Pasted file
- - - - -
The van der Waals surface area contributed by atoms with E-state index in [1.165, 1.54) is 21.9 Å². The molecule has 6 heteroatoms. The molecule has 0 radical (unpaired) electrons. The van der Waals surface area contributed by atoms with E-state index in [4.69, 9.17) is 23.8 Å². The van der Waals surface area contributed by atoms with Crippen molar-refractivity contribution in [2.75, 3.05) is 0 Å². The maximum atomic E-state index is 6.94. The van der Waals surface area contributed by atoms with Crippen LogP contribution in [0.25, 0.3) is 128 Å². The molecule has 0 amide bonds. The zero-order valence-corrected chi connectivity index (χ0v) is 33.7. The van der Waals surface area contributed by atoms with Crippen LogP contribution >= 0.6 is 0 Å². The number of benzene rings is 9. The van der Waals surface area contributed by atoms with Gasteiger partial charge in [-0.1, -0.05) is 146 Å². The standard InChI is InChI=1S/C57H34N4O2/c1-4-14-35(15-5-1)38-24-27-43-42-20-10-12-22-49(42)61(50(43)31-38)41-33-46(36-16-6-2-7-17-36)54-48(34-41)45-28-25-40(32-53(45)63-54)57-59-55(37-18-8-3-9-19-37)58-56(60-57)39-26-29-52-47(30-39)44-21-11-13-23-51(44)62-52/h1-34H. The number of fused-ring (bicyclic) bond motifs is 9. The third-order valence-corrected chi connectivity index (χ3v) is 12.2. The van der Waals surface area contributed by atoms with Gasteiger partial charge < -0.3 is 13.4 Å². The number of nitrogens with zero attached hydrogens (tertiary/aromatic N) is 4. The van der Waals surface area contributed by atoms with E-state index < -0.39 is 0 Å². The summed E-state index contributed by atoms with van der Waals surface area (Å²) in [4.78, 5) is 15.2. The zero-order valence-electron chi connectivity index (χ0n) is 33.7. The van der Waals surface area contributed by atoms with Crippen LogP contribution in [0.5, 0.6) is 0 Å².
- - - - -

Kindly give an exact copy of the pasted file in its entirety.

The van der Waals surface area contributed by atoms with E-state index in [1.165, 1.54) is 21.9 Å². The molecule has 6 heteroatoms. The molecule has 0 radical (unpaired) electrons. The van der Waals surface area contributed by atoms with E-state index in [4.69, 9.17) is 23.8 Å². The van der Waals surface area contributed by atoms with Crippen molar-refractivity contribution in [2.75, 3.05) is 0 Å². The maximum atomic E-state index is 6.94. The van der Waals surface area contributed by atoms with Crippen LogP contribution in [0.25, 0.3) is 128 Å². The molecule has 0 amide bonds. The zero-order valence-corrected chi connectivity index (χ0v) is 33.7. The van der Waals surface area contributed by atoms with Crippen LogP contribution >= 0.6 is 0 Å². The number of benzene rings is 9. The van der Waals surface area contributed by atoms with Gasteiger partial charge in [-0.1, -0.05) is 146 Å². The standard InChI is InChI=1S/C57H34N4O2/c1-4-14-35(15-5-1)38-24-27-43-42-20-10-12-22-49(42)61(50(43)31-38)41-33-46(36-16-6-2-7-17-36)54-48(34-41)45-28-25-40(32-53(45)63-54)57-59-55(37-18-8-3-9-19-37)58-56(60-57)39-26-29-52-47(30-39)44-21-11-13-23-51(44)62-52/h1-34H. The number of fused-ring (bicyclic) bond motifs is 9. The third-order valence-corrected chi connectivity index (χ3v) is 12.2. The van der Waals surface area contributed by atoms with Gasteiger partial charge < -0.3 is 13.4 Å². The number of nitrogens with zero attached hydrogens (tertiary/aromatic N) is 4. The van der Waals surface area contributed by atoms with E-state index < -0.39 is 0 Å². The summed E-state index contributed by atoms with van der Waals surface area (Å²) in [4.78, 5) is 15.2. The zero-order valence-electron chi connectivity index (χ0n) is 33.7. The van der Waals surface area contributed by atoms with Crippen LogP contribution in [0.5, 0.6) is 0 Å².